Why don't you give him the whole story. It's interesting although CBNY will of course consider it libtard propaganda ;):

    From a letter of Jefferson in 1785:


    As soon as I had got clear of the town I fell in with a poor woman walking at the same rate with myself and going the same course. Wishing to know the condition of the laboring poor I entered into conversation with her, which I began by enquiries for the path which would lead me into the mountain: and thence proceeded to enquiries into her vocation, condition and circumstances. She told me she was a day laborer at 8 sous or 4d. sterling the day: that she had two children to maintain, and to pay a rent of 30 livres for her house (which would consume the hire of 75 days), that often she could no employment and of course was without bread. As we had walked together near a mile and she had so far served me as a guide, I gave her, on parting, 24 sous. She burst into tears of a gratitude which I could perceive was unfeigned because she was unable to utter a word. She had probably never before received so great an aid. This little attendrissement, with the solitude of my walk, led me into a train of reflections on that unequal division of property which occasions the numberless instances of wretchedness which I had observed in this country and is to be observed all over Europe. The property of this country is absolutely concentred in a very few hands, having revenues of from half a million of guineas a year downwards. These employ the flower of the country as servants, some of them having as many as 200 domestics, not laboring. They employ also a great number of manufacturers and tradesmen, and lastly the class of laboring husbandmen. But after all there comes the most numerous of all classes, that is, the poor who cannot find work. I asked myself what could be the reason so many should be permitted to beg who are willing to work, in a country where there is a very considerable proportion of uncultivated lands? These lands are undisturbed only for the sake of game. It should seem then that it must be because of the enormous wealth of the proprietors which places them above attention to the increase of their revenues by permitting these lands to be labored. I am conscious that an equal division of property is impracticable, but the consequences of this enormous inequality producing so much misery to the bulk of mankind, legislators cannot invent too many devices for subdividing property, only taking care to let their subdivisions go hand in hand with the natural affections of the human mind. The descent of property of every kind therefore to all the children, or to all the brothers and sisters, or other relations in equal degree, is a politic measure and a practicable one. Another means of silently lessening the inequality of property is to exempt all from taxation below a certain point, and to tax the higher portions or property in geometrical progression as they rise. Whenever there are in any country uncultivated lands and unemployed poor, it is clear that the laws of property have been so far extended as to violate natural right. The earth is given as a common stock for man to labor and live on. If for the encouragement of industry we allow it to be appropriated, we must take care that other employment be provided to those excluded from the appropriation. If we do not, the fundamental right to labor the earth returns to the unemployed. It is too soon yet in our country to say that every man who cannot find employment, but who can find uncultivated land, shall be at liberty to cultivate it, paying a moderate rent. But it is not too soon to provide by every possible means that as few as possible shall be without a little portion of land. The small landholders are the most precious part of a state.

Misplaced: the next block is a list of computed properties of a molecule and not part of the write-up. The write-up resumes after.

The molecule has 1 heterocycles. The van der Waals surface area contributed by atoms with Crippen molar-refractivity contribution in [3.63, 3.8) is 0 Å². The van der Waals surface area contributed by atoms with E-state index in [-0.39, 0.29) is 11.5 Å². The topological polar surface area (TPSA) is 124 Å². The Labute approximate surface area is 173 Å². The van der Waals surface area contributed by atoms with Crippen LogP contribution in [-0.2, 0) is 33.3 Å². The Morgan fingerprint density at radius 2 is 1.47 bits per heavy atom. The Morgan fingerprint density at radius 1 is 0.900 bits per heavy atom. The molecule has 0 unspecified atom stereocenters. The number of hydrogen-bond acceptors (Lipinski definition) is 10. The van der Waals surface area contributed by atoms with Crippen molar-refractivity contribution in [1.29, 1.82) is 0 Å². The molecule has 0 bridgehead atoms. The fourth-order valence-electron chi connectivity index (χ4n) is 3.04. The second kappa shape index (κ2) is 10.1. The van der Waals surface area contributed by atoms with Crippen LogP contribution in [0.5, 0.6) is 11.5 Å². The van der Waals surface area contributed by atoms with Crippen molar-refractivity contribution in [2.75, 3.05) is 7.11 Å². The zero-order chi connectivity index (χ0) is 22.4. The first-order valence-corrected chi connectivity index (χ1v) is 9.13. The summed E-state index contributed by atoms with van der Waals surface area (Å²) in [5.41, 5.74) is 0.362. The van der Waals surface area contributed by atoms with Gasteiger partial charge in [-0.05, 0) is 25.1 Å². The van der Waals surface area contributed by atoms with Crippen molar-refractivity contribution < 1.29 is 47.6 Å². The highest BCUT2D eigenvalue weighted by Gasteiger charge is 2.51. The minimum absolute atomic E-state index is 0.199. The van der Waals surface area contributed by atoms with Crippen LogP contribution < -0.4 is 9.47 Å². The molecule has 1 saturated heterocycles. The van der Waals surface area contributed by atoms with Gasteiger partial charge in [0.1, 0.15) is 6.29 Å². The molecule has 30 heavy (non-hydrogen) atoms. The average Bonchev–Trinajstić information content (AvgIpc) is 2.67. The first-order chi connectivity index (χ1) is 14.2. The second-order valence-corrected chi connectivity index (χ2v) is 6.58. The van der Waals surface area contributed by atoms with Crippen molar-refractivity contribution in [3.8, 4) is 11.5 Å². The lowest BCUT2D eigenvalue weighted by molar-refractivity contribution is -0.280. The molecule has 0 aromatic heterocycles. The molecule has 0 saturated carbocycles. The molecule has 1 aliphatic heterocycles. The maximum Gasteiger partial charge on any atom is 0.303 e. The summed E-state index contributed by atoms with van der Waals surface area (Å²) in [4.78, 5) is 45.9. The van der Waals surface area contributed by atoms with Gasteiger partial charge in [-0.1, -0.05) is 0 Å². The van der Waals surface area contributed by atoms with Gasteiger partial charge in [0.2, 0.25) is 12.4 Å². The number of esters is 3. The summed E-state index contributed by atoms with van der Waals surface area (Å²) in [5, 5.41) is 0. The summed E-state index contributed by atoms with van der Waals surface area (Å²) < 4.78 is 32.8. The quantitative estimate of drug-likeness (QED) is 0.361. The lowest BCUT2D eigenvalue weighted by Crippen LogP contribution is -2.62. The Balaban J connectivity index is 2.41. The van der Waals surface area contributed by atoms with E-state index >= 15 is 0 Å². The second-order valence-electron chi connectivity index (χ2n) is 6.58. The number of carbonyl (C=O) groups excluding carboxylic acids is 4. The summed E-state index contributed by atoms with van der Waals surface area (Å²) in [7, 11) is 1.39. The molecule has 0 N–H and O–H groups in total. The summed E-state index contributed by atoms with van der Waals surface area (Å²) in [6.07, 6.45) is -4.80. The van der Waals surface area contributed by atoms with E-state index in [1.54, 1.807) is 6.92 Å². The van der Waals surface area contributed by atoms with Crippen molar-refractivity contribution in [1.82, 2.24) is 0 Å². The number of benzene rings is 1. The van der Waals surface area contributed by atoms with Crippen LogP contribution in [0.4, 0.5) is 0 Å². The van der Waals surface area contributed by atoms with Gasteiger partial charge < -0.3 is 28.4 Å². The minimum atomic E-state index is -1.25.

14. #34
    [QUOTE=long island leprechaun;4006227]Why don't you give him the whole story. It's interesting although CBNY will of course consider it libtard propaganda ;):

    From a letter of Jefferson in 1785: